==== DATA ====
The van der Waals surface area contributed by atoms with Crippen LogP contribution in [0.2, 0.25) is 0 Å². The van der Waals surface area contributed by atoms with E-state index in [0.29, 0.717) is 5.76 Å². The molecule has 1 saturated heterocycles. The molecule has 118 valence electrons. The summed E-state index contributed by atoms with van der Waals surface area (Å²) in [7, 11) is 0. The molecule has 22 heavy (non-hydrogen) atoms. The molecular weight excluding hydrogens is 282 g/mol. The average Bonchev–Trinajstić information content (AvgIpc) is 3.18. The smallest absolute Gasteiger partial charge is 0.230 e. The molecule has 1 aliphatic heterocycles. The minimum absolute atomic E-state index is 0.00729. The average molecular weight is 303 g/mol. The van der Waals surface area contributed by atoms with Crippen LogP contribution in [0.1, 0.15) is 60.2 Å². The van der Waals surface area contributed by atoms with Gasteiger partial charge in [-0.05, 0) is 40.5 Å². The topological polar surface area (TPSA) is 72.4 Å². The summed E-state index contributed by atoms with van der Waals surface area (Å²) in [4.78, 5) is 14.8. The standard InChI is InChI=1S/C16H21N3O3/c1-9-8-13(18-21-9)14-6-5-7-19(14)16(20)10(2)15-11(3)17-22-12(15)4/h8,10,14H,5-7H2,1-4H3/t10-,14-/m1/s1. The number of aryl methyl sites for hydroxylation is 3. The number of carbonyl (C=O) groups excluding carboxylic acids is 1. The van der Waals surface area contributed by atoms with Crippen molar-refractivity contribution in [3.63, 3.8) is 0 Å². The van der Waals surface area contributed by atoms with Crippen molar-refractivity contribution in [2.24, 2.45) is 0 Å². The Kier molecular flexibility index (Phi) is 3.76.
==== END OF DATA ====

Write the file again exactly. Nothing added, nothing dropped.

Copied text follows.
The van der Waals surface area contributed by atoms with Crippen LogP contribution in [0.2, 0.25) is 0 Å². The van der Waals surface area contributed by atoms with E-state index in [0.29, 0.717) is 5.76 Å². The molecule has 1 saturated heterocycles. The molecule has 118 valence electrons. The summed E-state index contributed by atoms with van der Waals surface area (Å²) in [7, 11) is 0. The molecule has 22 heavy (non-hydrogen) atoms. The molecular weight excluding hydrogens is 282 g/mol. The average Bonchev–Trinajstić information content (AvgIpc) is 3.18. The smallest absolute Gasteiger partial charge is 0.230 e. The molecule has 1 aliphatic heterocycles. The minimum absolute atomic E-state index is 0.00729. The average molecular weight is 303 g/mol. The van der Waals surface area contributed by atoms with Crippen LogP contribution in [0.1, 0.15) is 60.2 Å². The van der Waals surface area contributed by atoms with Gasteiger partial charge in [-0.05, 0) is 40.5 Å². The topological polar surface area (TPSA) is 72.4 Å². The summed E-state index contributed by atoms with van der Waals surface area (Å²) in [4.78, 5) is 14.8. The standard InChI is InChI=1S/C16H21N3O3/c1-9-8-13(18-21-9)14-6-5-7-19(14)16(20)10(2)15-11(3)17-22-12(15)4/h8,10,14H,5-7H2,1-4H3/t10-,14-/m1/s1. The number of aryl methyl sites for hydroxylation is 3. The number of carbonyl (C=O) groups excluding carboxylic acids is 1. The van der Waals surface area contributed by atoms with Crippen molar-refractivity contribution in [3.63, 3.8) is 0 Å². The van der Waals surface area contributed by atoms with Crippen molar-refractivity contribution in [2.24, 2.45) is 0 Å². The Kier molecular flexibility index (Phi) is 3.76.